We’ve all known that depression can be a debilitating and lifelong affliction. But the consequences of having depression have now been increasingly shown to affect other aspects of the lives of those who live with it to a staggering new level. Past studies have associated mental health disorders with increased risk of cardiovascular problems and a higher risk of coronary artery disease.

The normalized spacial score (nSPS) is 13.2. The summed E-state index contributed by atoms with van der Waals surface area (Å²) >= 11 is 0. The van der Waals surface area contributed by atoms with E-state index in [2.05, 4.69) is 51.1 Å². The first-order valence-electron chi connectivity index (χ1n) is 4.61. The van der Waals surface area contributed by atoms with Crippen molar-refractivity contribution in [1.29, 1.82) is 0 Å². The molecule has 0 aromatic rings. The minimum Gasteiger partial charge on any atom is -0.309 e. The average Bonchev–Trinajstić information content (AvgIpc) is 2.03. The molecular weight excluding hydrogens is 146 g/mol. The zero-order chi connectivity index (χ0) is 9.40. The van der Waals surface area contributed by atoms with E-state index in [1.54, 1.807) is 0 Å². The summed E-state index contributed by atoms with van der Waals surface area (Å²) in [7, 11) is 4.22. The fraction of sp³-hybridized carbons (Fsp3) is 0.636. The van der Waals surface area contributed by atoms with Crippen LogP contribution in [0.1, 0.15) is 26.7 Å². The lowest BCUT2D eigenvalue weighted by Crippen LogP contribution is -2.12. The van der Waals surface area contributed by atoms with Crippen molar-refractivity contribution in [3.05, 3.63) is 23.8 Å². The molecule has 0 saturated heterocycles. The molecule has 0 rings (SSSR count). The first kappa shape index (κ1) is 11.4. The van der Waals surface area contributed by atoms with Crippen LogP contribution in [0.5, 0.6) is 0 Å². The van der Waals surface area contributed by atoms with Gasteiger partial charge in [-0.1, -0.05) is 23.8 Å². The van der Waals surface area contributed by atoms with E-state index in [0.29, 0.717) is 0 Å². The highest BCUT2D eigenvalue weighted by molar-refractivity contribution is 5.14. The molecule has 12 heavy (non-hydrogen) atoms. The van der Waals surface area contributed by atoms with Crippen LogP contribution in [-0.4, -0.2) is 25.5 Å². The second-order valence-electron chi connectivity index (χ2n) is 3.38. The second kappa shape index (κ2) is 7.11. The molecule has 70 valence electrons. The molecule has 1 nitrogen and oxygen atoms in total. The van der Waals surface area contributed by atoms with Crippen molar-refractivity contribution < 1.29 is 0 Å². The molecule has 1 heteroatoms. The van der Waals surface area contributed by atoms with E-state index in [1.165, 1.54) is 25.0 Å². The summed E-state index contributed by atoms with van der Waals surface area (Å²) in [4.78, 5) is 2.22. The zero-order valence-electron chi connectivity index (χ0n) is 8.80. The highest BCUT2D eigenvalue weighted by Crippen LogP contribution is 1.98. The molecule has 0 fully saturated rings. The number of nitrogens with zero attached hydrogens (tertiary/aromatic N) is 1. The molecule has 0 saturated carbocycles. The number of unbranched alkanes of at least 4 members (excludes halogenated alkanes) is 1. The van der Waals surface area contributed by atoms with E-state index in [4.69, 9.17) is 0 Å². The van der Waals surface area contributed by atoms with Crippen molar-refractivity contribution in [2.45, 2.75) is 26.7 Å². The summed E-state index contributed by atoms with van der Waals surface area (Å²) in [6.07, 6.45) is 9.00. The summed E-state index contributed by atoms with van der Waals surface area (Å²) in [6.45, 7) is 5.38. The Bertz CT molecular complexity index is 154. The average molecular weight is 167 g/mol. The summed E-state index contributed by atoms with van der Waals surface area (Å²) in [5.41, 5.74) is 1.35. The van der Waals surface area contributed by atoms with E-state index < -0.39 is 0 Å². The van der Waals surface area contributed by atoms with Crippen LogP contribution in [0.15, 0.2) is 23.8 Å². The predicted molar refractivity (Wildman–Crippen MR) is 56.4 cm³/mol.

So why would an illness like depression cause such an increase in cardiovascular disease? The research team laid out a number of reasons they believed placed these individuals at higher risk. Dr. Goldie noted that people with mental illness often adopt behaviors that increase their risk of such problems, including a poor diet, smoking, drinking alcohol and lack of exercise. As an example, she cited the fact that only 20% of Canadians are smokers, but 40-90% of the population who have a diagnosed mental health disorder smoke tobacco. This is an enormous disparity. Dr. Goldie further noted that psychiatric medications account for much of the increased cardiovascular risk among patients with mental illness. The drugs taken by these patients are often associated with weight gain, and are known to interfere with the body’s breakdown of fats and sugars. This could lead to obesity, high cholesterol and/or diabetes in these patients.